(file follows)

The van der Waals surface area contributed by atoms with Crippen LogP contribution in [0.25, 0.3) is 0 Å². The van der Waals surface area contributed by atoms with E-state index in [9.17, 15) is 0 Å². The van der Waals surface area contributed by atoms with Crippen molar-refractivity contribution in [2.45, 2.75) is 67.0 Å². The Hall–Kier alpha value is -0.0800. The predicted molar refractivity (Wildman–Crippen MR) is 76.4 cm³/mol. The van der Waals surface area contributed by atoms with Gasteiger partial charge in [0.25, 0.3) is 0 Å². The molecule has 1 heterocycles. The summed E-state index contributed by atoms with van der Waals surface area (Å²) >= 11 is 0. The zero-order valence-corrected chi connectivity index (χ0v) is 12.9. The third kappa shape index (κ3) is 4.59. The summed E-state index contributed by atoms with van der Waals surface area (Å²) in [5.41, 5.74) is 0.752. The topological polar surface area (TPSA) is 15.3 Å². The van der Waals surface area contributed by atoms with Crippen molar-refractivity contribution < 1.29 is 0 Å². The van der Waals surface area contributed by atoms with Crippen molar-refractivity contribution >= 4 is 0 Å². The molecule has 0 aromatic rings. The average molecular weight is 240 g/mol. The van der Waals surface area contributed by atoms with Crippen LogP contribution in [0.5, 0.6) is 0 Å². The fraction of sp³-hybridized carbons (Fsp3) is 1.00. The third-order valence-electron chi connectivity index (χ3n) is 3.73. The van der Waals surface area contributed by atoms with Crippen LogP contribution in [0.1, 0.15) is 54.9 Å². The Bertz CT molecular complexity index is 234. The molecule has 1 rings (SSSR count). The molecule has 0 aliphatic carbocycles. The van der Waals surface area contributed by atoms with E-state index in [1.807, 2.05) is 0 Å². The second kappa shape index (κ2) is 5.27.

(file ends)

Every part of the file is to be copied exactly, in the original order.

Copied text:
The van der Waals surface area contributed by atoms with Crippen LogP contribution in [0.25, 0.3) is 0 Å². The van der Waals surface area contributed by atoms with E-state index in [9.17, 15) is 0 Å². The van der Waals surface area contributed by atoms with Crippen molar-refractivity contribution in [2.45, 2.75) is 67.0 Å². The Hall–Kier alpha value is -0.0800. The predicted molar refractivity (Wildman–Crippen MR) is 76.4 cm³/mol. The van der Waals surface area contributed by atoms with Gasteiger partial charge in [0.25, 0.3) is 0 Å². The molecule has 1 heterocycles. The summed E-state index contributed by atoms with van der Waals surface area (Å²) >= 11 is 0. The zero-order valence-corrected chi connectivity index (χ0v) is 12.9. The third kappa shape index (κ3) is 4.59. The summed E-state index contributed by atoms with van der Waals surface area (Å²) in [5.41, 5.74) is 0.752. The topological polar surface area (TPSA) is 15.3 Å². The van der Waals surface area contributed by atoms with Crippen molar-refractivity contribution < 1.29 is 0 Å². The van der Waals surface area contributed by atoms with Crippen molar-refractivity contribution >= 4 is 0 Å². The molecule has 0 aromatic rings. The average molecular weight is 240 g/mol. The van der Waals surface area contributed by atoms with Crippen LogP contribution in [0.5, 0.6) is 0 Å². The fraction of sp³-hybridized carbons (Fsp3) is 1.00. The third-order valence-electron chi connectivity index (χ3n) is 3.73. The van der Waals surface area contributed by atoms with Crippen LogP contribution in [0.1, 0.15) is 54.9 Å². The Bertz CT molecular complexity index is 234. The molecule has 1 rings (SSSR count). The molecule has 0 aliphatic carbocycles. The van der Waals surface area contributed by atoms with E-state index in [1.807, 2.05) is 0 Å². The second kappa shape index (κ2) is 5.27.